This could be a story about Shayla Bennett, whose team-high 20 points came when North Carolina needed them most. Or Taylor Koenen, who contributed a crucial double-double of her own. Or Janelle Bailey’s defense. Or Madinah Muhammad’s free-throw shooting.
See where this is going?
This monumental win for the women’s basketball team — a 66-60 upset of No. 9 N.C. State, which entered the game 14-0 — was no one player’s doing. It was about as egalitarian as a basketball game can get. And that’s exactly how the Tar Heels, who moved to 12-3 on Wednesday night, wanted it to be.
“Everyone brought their piece today,” Koenen said.
Under the leadership of first-year coach Courtney Banghart, UNC has been reinvigorated: blowing out non-conference opponents, securing Power 5 wins and having unashamed fun along the way to its best start since 2014-15.
But, for a team that ranked 110th in the NCAA’s RPI, which measures strength of schedule, before this game, the Wolfpack were undoubtedly a “prove-it” opponent.
N.C. State came to Chapel Hill with a spotless record and a host of talented players, most notably star sophomore Elissa Cunane, the reigning National Player of the Week, and sharp-shooting guard Aislinn Konig.
The Tar Heels played David to the Wolfpack’s Goliath last February, when they handed 21-0 N.C. State its first loss of the season at Reynolds Coliseum. More present on North Carolina’s mind, though, was the revenge N.C. State enacted on their rival later in the month at Carmichael Arena.
Case in point: storylines were abound for an already-major rivalry game.
And after a high-scoring first quarter featuring a combined 10 3-pointers, UNC and N.C. State took turns grappling with that pressure. One team would seize the momentum. The other would snatch it back.
That was most evident in a frenetic second quarter. N.C. State started with an 8-0 run; UNC countered with an 11-0 run; and N.C. State ended with a 7-0 run to bring a 38-28 lead into halftime.
“We had to grind it,” Banghart said.
As North Carolina chipped away throughout the quarter, that effort became more and more apparent on defense. In an effort to stop Konig and other shooters, North Carolina played tight on the perimeter and left Bailey, its junior center, alone in the paint to defend Cunane. And the gamble paid off.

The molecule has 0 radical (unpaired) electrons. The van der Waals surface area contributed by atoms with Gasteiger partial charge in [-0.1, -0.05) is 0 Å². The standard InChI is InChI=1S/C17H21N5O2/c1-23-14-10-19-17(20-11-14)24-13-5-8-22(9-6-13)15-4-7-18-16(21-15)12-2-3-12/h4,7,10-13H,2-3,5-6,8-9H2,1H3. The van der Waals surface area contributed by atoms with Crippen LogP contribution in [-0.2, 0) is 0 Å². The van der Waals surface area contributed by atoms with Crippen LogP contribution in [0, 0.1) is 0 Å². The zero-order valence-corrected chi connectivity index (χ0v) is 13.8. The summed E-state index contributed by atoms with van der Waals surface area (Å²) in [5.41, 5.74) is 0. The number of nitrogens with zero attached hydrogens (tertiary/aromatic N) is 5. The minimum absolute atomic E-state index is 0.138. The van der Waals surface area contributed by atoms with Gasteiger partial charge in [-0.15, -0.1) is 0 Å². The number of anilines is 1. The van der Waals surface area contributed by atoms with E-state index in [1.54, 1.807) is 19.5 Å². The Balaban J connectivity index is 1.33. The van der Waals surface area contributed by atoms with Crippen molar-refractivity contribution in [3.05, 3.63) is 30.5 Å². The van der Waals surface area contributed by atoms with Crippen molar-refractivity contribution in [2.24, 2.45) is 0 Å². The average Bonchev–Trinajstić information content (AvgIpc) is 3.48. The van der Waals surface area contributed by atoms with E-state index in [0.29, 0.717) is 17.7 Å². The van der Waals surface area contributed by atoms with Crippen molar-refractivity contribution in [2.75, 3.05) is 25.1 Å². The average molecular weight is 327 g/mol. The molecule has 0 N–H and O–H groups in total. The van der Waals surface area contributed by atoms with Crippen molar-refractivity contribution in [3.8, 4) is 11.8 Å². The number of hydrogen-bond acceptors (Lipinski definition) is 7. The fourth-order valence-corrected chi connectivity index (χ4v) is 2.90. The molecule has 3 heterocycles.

After three quarters, Cunane, who averaged 27 points last week, had two. She finished with eight points on 3-11 shooting, 13 rebounds and five turnovers.
“During the game, it was really just staying the course,” Bailey said. “She has multiple moves. She doesn’t stop. I get one stop on her, next time she's going to go at it again. I knew that. I just had to stay the course, stay down ... after a while, I think she kind of had enough.”
Cunane’s struggles, unsurprisingly, had a direct effect on N.C. State’s lead. The Wolfpack led by as many as 14 in the first half, but after three quarters, the teams were tied at 46.
That set the stage for a final — and ultimately effective — display of UNC’s balanced attack.
All five of UNC’s starters — Bennett, Muhammad, Koenen, Bailey and first-year Malu Tshitenge — average at least 12 points per game. And all five converted in the final 10 minutes, which saw them outscore the Wolfpack 20-14.
Bennett was the headliner, with tough layups galore. But it was Koenen who gave UNC a 54-50 lead with a fadeaway jumper; Bailey and Tshitenge who converted contested layups; and Muhammad who sank four dagger free-throws in the final 33 seconds.
“Everyone had a little in that win, on both sides of the ball,” Banghart said. “That's a really good team; that's not just a few players. So we needed a full team. Our mantra tonight was us versus them — just so happy for the kids that our ‘us’ was enough.”
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